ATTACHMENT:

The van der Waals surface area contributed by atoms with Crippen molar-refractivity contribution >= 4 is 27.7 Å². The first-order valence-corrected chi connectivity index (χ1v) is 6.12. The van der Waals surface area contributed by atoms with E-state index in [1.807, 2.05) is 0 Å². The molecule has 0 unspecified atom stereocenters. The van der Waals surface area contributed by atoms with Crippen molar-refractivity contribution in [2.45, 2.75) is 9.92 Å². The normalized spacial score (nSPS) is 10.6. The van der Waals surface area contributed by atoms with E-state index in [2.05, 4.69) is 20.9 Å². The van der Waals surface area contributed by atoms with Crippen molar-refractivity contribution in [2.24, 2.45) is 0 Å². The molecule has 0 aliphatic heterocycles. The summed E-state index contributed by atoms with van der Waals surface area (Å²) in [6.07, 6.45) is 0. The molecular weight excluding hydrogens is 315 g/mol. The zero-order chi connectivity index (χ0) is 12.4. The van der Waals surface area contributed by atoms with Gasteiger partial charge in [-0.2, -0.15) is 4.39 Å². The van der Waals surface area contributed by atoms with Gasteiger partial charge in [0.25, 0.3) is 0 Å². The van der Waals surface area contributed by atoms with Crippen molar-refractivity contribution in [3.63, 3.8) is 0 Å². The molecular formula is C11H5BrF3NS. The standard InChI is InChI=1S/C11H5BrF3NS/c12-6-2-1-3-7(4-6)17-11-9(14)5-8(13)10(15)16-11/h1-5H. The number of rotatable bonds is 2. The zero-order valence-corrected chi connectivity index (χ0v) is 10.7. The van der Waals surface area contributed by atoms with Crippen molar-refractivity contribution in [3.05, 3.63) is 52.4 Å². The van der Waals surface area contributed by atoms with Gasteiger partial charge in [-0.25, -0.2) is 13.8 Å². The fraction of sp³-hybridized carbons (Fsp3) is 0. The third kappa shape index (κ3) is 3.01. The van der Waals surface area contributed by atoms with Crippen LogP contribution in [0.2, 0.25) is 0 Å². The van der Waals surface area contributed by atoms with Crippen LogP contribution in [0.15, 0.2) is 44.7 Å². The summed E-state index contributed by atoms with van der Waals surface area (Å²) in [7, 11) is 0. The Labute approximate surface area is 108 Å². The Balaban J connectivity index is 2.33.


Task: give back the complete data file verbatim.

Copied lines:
The van der Waals surface area contributed by atoms with Crippen molar-refractivity contribution >= 4 is 27.7 Å². The first-order valence-corrected chi connectivity index (χ1v) is 6.12. The van der Waals surface area contributed by atoms with E-state index in [1.807, 2.05) is 0 Å². The molecule has 0 unspecified atom stereocenters. The van der Waals surface area contributed by atoms with Crippen molar-refractivity contribution in [2.45, 2.75) is 9.92 Å². The normalized spacial score (nSPS) is 10.6. The van der Waals surface area contributed by atoms with E-state index in [2.05, 4.69) is 20.9 Å². The van der Waals surface area contributed by atoms with Crippen molar-refractivity contribution in [2.24, 2.45) is 0 Å². The molecule has 0 aliphatic heterocycles. The summed E-state index contributed by atoms with van der Waals surface area (Å²) in [6.07, 6.45) is 0. The molecular weight excluding hydrogens is 315 g/mol. The zero-order chi connectivity index (χ0) is 12.4. The van der Waals surface area contributed by atoms with Gasteiger partial charge in [-0.2, -0.15) is 4.39 Å². The van der Waals surface area contributed by atoms with Gasteiger partial charge in [0.25, 0.3) is 0 Å². The van der Waals surface area contributed by atoms with Crippen molar-refractivity contribution in [3.63, 3.8) is 0 Å². The molecular formula is C11H5BrF3NS. The standard InChI is InChI=1S/C11H5BrF3NS/c12-6-2-1-3-7(4-6)17-11-9(14)5-8(13)10(15)16-11/h1-5H. The number of rotatable bonds is 2. The zero-order valence-corrected chi connectivity index (χ0v) is 10.7. The van der Waals surface area contributed by atoms with Crippen molar-refractivity contribution in [3.05, 3.63) is 52.4 Å². The van der Waals surface area contributed by atoms with Gasteiger partial charge in [-0.25, -0.2) is 13.8 Å². The fraction of sp³-hybridized carbons (Fsp3) is 0. The third kappa shape index (κ3) is 3.01. The van der Waals surface area contributed by atoms with Crippen LogP contribution in [0.2, 0.25) is 0 Å². The van der Waals surface area contributed by atoms with Crippen LogP contribution in [0.15, 0.2) is 44.7 Å². The summed E-state index contributed by atoms with van der Waals surface area (Å²) in [7, 11) is 0. The Labute approximate surface area is 108 Å². The Balaban J connectivity index is 2.33.